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Heartbeat: armed conflict and cardiovascular disease
  1. Catherine M Otto
  1. Division of Cardiology, University of Washington, Seattle, WA 98195, USA
  1. Correspondence to Professor Catherine M Otto, Division of Cardiology, University of Washington, Seattle, WA 98195, USA; cmotto{at}

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Armed conflict affects a substantial number of people worldwide and often interferes with efforts to prevent and treat cardiovascular disease (CVD). Jawad and colleagues1 performed a systematic review that included 66 studies of adult civilian populations from 23 conflicts. Armed conflict was associated with increased blood pressure, lipid levels, and alcohol and tobacco use (figure 1). There also was weak evidence for an association with increased coronary, cerebrovascular and endocrine diseases. The authors conclude that post-conflict reconstruction should include attention to preventative measures to reduce the risk of CVD-related morbidity and mortality.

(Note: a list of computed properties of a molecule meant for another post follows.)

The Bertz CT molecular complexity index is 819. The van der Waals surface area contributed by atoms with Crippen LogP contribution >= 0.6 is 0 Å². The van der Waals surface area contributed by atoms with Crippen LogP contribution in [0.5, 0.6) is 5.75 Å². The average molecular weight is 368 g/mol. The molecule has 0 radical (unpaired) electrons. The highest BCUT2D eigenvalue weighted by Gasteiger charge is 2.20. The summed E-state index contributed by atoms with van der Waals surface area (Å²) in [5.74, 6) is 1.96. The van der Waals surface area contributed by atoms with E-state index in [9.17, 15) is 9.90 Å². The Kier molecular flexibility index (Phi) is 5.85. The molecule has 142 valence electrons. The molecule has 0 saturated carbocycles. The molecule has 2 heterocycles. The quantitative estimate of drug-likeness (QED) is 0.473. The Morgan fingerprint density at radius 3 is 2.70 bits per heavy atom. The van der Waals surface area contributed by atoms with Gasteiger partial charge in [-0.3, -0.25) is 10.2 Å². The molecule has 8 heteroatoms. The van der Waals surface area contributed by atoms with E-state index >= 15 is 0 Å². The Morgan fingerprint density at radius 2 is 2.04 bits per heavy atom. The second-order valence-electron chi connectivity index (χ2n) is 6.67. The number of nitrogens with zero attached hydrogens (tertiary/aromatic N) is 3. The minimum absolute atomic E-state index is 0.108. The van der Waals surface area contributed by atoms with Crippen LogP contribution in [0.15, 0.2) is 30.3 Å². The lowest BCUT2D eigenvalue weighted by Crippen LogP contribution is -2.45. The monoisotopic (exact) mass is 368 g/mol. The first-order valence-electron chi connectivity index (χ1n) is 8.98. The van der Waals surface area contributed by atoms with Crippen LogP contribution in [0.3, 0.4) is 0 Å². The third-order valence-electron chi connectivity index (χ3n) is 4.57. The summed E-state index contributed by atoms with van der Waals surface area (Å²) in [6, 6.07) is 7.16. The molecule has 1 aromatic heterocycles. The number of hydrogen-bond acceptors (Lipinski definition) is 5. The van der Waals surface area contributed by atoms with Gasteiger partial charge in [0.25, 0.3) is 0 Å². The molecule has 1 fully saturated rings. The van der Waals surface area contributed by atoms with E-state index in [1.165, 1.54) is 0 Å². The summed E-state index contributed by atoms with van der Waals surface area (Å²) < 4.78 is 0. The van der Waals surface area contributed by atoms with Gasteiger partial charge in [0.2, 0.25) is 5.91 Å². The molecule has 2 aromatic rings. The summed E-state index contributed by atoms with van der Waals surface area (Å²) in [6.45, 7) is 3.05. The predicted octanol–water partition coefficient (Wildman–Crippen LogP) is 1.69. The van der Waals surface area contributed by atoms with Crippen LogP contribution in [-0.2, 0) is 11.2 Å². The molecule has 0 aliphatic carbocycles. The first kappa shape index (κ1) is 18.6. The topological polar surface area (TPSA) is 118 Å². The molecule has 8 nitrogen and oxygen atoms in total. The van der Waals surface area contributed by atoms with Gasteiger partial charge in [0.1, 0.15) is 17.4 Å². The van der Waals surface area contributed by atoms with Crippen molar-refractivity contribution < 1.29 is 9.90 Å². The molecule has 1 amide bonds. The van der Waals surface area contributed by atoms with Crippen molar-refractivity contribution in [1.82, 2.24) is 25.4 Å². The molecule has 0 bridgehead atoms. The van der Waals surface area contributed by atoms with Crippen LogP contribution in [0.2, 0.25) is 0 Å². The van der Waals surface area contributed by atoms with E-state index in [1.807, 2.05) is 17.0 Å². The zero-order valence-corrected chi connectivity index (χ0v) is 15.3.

Figure 1

Exposure to armed conflict and non-communicable disease risk—summary of results by broader-level outcomes. Bars for all studies (AS) and moderate-to-high quality studies (MHQS); n=number of studies. blue for increase with armed conflict, orange for decrease and yellow for no change.

Ansbro and Perel2 comment in an editorial that ‘This review and a recent review of diabetes care in humanitarian crises both highlight the impact of the increasing global burden of non-communicable diseases (NCDs) on crisis settings and support advocacy work to bring NCDs, including CVD and the excess crisis-associated risks, squarely onto the agendas of humanitarian and development agencies, funders and the research community.’ Main research priorities include rapid assessment tools, simple diagnostic tools and approaches, individual risk stratification, appropriate models of care, and ensuring availability and affordability of essential …

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